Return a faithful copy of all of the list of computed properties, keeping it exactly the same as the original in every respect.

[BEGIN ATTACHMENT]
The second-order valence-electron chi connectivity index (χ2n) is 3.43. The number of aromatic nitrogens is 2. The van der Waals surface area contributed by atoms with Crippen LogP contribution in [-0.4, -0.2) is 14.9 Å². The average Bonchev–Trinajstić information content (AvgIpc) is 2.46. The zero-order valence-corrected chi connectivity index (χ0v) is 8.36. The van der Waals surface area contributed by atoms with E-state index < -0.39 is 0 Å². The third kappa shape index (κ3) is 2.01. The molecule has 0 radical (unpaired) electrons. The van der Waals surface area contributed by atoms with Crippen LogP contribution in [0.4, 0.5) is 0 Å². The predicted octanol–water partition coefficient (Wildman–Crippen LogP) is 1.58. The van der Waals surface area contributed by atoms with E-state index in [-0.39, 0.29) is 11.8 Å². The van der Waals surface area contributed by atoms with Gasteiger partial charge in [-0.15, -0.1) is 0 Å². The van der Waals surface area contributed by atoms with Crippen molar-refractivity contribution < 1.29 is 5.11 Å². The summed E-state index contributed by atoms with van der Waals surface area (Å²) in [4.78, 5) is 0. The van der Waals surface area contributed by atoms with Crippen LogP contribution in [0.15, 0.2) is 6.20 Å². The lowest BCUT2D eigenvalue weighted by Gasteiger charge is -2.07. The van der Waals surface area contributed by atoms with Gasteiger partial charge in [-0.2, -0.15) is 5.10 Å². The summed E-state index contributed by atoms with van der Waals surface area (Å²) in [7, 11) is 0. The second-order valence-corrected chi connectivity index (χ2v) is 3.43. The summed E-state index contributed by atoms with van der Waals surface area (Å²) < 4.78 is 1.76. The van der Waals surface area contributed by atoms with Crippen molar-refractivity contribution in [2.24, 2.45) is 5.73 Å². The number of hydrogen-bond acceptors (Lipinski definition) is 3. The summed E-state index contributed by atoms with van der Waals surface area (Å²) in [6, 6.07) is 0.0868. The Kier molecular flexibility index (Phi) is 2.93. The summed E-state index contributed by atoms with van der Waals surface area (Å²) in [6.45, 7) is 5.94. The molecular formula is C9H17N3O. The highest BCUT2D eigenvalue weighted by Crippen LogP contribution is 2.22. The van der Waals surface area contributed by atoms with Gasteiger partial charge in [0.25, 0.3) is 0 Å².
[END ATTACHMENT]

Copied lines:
The second-order valence-electron chi connectivity index (χ2n) is 3.43. The number of aromatic nitrogens is 2. The van der Waals surface area contributed by atoms with Crippen LogP contribution in [-0.4, -0.2) is 14.9 Å². The average Bonchev–Trinajstić information content (AvgIpc) is 2.46. The zero-order valence-corrected chi connectivity index (χ0v) is 8.36. The van der Waals surface area contributed by atoms with E-state index < -0.39 is 0 Å². The third kappa shape index (κ3) is 2.01. The molecule has 0 radical (unpaired) electrons. The van der Waals surface area contributed by atoms with Crippen LogP contribution in [0.4, 0.5) is 0 Å². The predicted octanol–water partition coefficient (Wildman–Crippen LogP) is 1.58. The van der Waals surface area contributed by atoms with E-state index in [-0.39, 0.29) is 11.8 Å². The van der Waals surface area contributed by atoms with Gasteiger partial charge in [-0.15, -0.1) is 0 Å². The van der Waals surface area contributed by atoms with Crippen molar-refractivity contribution < 1.29 is 5.11 Å². The summed E-state index contributed by atoms with van der Waals surface area (Å²) in [4.78, 5) is 0. The van der Waals surface area contributed by atoms with Crippen LogP contribution in [0.15, 0.2) is 6.20 Å². The lowest BCUT2D eigenvalue weighted by Gasteiger charge is -2.07. The van der Waals surface area contributed by atoms with Gasteiger partial charge in [-0.2, -0.15) is 5.10 Å². The summed E-state index contributed by atoms with van der Waals surface area (Å²) in [7, 11) is 0. The second-order valence-corrected chi connectivity index (χ2v) is 3.43. The summed E-state index contributed by atoms with van der Waals surface area (Å²) < 4.78 is 1.76. The van der Waals surface area contributed by atoms with Crippen molar-refractivity contribution in [2.24, 2.45) is 5.73 Å². The number of hydrogen-bond acceptors (Lipinski definition) is 3. The summed E-state index contributed by atoms with van der Waals surface area (Å²) in [6, 6.07) is 0.0868. The Kier molecular flexibility index (Phi) is 2.93. The summed E-state index contributed by atoms with van der Waals surface area (Å²) in [6.45, 7) is 5.94. The molecular formula is C9H17N3O. The highest BCUT2D eigenvalue weighted by Crippen LogP contribution is 2.22. The van der Waals surface area contributed by atoms with Gasteiger partial charge in [0.25, 0.3) is 0 Å².